"As I was in the beginning stages of coming out, I watched a lot of feel-good movies and baked a lot. Just find something that relaxes you but also keeps you occupied."
41. Find a counselor or support group.
"In college I decided to go to the free counseling center. I started with one-on-one therapy and after a semester she asked me to try out the LGBT therapy group. I kept doing groups and seeing my therapist until I graduated. With their help I was able to muster up the courage to come out to my parents and siblings. I still have some difficulties with my sexuality, but if I hadn't gone to therapy, I'd probably be a very different person right now."
42. Buy a rainbow flag.
"My coming out story isn't finished yet. There are days when I'm so fed with feeling like I still have to come out and make it known to people that I'm gay, and this is just due to the fact that people continue to act shocked that I like women or say things like, 'But you don't look gay.' The first year that I officially came out to my mom was especially hard. She had/has a difficult time accepting that my being gay is not a phase. However, the one thing that served as not only a reminder, but a beacon and source of encouragement was my flag. I was out downtown with my best friend shopping when I had the urge to walk into a store we passed and buy a rainbow flag. I asked the guy for the largest one they had in the store and as soon as I got home, I hung it on my wall. I ended up draping that flag across my shoulders to my first Pride parade the following week, and each time I look at that flag, each time I just run my fingers across the fabric, it brings a smile to my face and serves as a reminder that no matter the circumstances, there is a community where I know I can be me, where I belong. And besides, how can a rainbow not put a smile on your face?"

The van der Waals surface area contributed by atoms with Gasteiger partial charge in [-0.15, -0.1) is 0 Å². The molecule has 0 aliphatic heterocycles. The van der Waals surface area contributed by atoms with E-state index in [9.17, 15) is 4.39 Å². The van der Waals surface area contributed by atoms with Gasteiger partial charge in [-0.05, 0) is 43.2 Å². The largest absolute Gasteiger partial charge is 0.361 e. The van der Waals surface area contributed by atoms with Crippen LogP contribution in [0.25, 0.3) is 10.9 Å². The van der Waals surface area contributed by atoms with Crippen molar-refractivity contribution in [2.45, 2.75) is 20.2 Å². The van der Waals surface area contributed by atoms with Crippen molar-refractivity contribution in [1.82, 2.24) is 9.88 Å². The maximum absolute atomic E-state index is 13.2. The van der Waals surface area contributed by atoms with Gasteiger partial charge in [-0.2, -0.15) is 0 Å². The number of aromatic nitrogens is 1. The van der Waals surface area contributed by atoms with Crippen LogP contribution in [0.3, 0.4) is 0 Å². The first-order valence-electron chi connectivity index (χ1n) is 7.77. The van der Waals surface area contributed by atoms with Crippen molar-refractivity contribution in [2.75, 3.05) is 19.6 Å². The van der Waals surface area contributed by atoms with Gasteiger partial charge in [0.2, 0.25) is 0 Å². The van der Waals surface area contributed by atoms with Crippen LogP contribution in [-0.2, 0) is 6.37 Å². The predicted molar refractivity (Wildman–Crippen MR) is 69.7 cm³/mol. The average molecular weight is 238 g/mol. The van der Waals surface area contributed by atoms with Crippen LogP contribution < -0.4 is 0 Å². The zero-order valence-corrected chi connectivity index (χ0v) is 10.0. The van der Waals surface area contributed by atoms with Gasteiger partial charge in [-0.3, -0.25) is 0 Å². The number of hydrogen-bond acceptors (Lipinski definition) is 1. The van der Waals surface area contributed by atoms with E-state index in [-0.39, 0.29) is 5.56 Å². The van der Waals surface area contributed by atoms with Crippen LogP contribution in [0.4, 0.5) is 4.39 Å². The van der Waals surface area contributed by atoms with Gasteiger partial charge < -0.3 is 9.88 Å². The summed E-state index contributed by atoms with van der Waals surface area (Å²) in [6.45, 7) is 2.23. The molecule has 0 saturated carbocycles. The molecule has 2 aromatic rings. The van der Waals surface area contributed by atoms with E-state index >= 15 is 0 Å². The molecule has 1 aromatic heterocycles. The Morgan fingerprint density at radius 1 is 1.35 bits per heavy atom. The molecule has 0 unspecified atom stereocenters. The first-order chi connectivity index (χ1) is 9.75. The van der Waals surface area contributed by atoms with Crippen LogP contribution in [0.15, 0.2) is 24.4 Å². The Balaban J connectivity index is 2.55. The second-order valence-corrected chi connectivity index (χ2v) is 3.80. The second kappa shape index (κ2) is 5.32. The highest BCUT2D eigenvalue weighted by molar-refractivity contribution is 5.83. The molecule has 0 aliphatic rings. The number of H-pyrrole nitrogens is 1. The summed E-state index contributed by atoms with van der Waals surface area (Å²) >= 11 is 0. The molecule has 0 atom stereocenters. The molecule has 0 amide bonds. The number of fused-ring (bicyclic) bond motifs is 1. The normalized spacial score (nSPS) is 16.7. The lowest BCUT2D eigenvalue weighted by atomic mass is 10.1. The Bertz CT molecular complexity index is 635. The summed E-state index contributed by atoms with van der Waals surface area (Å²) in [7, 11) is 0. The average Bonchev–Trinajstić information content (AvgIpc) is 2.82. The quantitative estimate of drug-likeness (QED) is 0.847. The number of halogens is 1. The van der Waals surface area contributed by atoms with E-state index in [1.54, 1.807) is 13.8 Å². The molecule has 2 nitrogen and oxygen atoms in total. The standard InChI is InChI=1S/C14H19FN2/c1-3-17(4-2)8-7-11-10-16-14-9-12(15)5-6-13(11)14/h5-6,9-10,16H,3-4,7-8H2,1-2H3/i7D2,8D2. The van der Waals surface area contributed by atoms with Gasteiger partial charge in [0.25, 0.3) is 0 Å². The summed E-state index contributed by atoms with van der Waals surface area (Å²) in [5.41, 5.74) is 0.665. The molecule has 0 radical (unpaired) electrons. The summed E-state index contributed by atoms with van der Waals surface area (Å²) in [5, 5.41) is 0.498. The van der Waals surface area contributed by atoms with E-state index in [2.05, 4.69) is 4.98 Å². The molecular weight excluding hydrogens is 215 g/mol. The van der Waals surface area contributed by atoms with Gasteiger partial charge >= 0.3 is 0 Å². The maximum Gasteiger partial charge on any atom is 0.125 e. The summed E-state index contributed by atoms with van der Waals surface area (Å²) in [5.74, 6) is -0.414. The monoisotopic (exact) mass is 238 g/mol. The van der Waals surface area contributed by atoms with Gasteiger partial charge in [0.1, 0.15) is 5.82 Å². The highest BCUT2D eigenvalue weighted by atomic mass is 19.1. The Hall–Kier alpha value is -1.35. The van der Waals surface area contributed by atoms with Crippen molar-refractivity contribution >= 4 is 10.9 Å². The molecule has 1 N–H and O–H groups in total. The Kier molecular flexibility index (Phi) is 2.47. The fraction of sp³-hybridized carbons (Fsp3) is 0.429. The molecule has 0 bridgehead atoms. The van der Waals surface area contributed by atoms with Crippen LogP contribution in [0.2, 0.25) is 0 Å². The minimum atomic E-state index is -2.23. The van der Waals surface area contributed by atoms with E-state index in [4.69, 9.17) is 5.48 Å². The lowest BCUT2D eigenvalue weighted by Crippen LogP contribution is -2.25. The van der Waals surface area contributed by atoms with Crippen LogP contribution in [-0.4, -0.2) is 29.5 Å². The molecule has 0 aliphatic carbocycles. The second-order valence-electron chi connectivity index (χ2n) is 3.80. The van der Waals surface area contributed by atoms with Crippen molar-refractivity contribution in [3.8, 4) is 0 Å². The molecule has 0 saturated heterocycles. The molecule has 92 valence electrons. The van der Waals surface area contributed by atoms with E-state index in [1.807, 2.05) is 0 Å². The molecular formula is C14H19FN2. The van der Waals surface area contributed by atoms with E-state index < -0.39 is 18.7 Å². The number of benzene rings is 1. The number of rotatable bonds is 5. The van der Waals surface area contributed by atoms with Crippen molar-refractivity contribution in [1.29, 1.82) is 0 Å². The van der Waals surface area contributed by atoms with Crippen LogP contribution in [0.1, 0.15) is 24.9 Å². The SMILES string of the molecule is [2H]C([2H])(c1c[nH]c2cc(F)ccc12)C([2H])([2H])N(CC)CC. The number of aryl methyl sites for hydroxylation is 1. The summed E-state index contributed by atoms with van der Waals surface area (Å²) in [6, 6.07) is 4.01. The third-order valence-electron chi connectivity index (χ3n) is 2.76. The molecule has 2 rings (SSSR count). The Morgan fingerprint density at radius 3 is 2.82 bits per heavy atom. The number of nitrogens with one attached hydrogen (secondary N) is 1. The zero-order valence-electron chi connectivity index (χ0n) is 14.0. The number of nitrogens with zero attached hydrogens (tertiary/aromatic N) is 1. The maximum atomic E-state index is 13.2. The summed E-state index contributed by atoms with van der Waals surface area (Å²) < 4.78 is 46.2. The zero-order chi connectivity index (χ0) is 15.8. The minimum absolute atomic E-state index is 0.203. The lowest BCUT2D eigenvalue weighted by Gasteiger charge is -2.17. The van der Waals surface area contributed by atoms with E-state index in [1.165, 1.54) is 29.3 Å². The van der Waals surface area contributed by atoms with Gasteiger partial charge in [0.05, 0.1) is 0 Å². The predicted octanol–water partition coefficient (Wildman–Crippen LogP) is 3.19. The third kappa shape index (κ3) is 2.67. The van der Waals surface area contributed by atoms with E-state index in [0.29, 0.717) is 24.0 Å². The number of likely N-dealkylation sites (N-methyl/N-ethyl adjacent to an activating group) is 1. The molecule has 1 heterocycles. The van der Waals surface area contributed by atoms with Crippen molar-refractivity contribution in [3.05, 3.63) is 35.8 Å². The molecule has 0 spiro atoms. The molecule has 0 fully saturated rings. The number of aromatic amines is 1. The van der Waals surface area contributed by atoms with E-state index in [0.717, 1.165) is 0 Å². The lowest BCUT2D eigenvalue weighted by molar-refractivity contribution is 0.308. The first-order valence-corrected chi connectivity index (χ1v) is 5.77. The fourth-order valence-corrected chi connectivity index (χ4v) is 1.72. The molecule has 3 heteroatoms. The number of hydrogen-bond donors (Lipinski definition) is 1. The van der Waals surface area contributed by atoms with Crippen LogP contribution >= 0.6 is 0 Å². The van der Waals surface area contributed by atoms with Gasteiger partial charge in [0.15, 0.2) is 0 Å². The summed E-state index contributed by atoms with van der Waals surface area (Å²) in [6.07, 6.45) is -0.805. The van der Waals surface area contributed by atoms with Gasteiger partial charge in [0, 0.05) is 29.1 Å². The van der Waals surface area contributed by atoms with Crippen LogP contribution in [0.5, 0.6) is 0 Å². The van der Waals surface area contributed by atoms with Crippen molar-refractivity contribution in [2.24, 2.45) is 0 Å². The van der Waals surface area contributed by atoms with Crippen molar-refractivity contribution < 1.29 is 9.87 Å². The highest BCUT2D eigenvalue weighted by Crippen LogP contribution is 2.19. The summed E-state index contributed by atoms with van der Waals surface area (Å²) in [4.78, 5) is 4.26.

43. Find a community you can lean on.
"Coming out to my LDS family in Utah during the Prop 8 year was not a glamorous moment of my life. Have a support group, because in extreme situations like mine where I was cut off from my family, being able to have a support group — whether it's friends, aunts, uncles, cousins, community neighbors — made a huge difference to know I was not alone in such a MESSED UP situation. You are so not alone, and even reaching out to people on apps like this is a great place to start. Just remember, time heals a lot."
44. Become an activist or historian.
"I got really into activism and learning about LGBTQIA history. Whenever some of my friends said I was only going through a phase I would read about amazing queer people who were able to grow old. And I study laws and current events. It's not for everyone, but it really helps me."
45. Have a backup plan.